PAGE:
“You never saw Elvis (out in public), but the Killer was always hanging out somewhere. You’d go to a nightclub or bar he knew and he’d be sittin’ there singing and drinking,” Dundee recalls. “It was a whole different kettle of fish than it is nowadays. When you walked down the street, people would scream at you and holler from their cars. If you ever had to go to a high school to publicize something, (the reception) would be unbelievable when you walked into it.”
A vast majority of If You Don’t Want… focuses on Dundee’s many years in the Memphis territory. It was there the two-fisted spitfire Championship Wrestling commentator Lance Russell liked to call “The L’il Aussie” constantly alternated between heel and babyface, thus becoming one of the promotion’s most loyal and prominent stars — second only to Jerry Lawler in terms of time spent in Memphis’ main event spotlight. In the wild Mid-Southern area, Dundee learned to use his believable promo style and natural toughness to get over — and stay over — for decades, despite being smaller than many of the other wrestlers.
“Most places didn’t have the history that Memphis had. It was a history that just kept on going,” says the Superstar. “It was the only live hour-and-a-half show coming into people’s houses every Saturday morning. Nobody else was doing that. But, what made it really special from 1975 till now was Jerry Lawler and Bill Dundee. I don’t mind telling you that.”
Much is said in the book about Memphis’ two king Jerrys — Lawler and Jarrett, as well as the at-times combustible relationship between the three. It’s difficult to imagine the wild and inventive promotion’s halcyon days (’81-’86, Dundee figures) without that memorable trio of personalities.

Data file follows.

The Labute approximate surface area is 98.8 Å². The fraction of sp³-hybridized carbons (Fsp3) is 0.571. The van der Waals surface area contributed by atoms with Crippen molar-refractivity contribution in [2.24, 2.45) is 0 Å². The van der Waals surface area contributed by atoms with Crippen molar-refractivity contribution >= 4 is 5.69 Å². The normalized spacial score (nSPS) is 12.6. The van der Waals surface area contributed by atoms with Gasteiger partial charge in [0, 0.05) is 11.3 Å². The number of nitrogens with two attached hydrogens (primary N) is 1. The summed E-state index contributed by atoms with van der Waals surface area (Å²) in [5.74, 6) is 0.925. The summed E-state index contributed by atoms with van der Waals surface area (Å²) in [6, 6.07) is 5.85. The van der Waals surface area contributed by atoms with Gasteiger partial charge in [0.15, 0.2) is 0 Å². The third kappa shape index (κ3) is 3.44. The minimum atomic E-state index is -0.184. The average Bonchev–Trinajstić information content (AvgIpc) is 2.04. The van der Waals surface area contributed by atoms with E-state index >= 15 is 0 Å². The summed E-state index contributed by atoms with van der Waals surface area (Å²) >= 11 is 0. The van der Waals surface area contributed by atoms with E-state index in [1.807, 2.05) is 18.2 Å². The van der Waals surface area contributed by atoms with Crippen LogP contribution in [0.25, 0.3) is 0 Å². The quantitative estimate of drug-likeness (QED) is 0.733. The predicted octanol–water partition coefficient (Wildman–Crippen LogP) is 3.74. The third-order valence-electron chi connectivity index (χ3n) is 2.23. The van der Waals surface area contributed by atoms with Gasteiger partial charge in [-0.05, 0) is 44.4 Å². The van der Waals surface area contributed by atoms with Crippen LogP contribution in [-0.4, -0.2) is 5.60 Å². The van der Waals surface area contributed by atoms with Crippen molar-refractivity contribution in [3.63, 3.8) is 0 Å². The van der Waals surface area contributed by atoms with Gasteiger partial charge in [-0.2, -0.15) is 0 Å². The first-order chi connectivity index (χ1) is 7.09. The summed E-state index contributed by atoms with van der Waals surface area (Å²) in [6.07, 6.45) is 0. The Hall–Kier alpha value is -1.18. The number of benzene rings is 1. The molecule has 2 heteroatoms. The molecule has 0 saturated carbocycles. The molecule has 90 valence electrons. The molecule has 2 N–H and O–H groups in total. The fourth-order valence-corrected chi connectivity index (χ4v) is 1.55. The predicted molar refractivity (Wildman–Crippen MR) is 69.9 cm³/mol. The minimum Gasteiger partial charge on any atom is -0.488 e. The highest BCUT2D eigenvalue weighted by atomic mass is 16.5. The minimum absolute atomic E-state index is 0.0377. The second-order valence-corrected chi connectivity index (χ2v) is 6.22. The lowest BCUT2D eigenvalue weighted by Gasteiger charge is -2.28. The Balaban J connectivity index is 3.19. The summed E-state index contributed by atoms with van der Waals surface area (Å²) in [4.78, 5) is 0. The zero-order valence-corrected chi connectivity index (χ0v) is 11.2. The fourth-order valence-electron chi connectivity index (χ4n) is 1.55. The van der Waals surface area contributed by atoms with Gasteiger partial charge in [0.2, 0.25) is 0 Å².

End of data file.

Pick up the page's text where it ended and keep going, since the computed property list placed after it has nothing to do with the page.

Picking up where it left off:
A never-ending rivalry and partnership between Dundee and Lawler found the two competing in just about every type of gimmick match imaginable. Loser leaves town matches, cage matches, hair matches, tornado tag matches and the original Tupelo Concession Stand Brawl (an oft-acknowledged precursor to “extreme” wrestling covered in depth with its own chapter). You name it. Whatever the scenario, the two men were essential to the raucous, homegrown brand of Memphis wrestling where, as Dundee, Jarrett and Lawler agreed, personal issues drew money.
“Very few guys did what Jerry Lawler and Bill Dundee did — stay in the same territory for 25 years wrestling against each other, as partners and whatever else. Whatever it was we did, people seemed to like it. Part of that was because Lawler and I never were big buddies. We had respect for one another when it came to working, but we didn’t hang out away from the ring. He didn’t drink and I did. I was kind of wilder than Lawler back then. There was truth there. People made up their own opinion that we didn’t like one another. They thought that I didn’t hang around Lawler away from the ring and they weren’t lying.”
Of Jarrett, Dundee credits the wrestler-turned-promoter as the brains behind Memphis’ rise in popularity during the early ’80s. But, as time went on, Dundee writes that Jarrett became more like their old boss, the oft-derided Gulas, who Jarrett broke away from to kick start the Memphis promotion. The similarity wasn’t only in how Jarrett dictated payoffs to the wrestlers, continues Dundee. He points to the extensive push of Jarrett’s son, Jeff Jarrett, as a contributing factor in the decline of Memphis’ drawing power. Years before, Gulas had done the same thing with his son, George, to less-than-favorable results.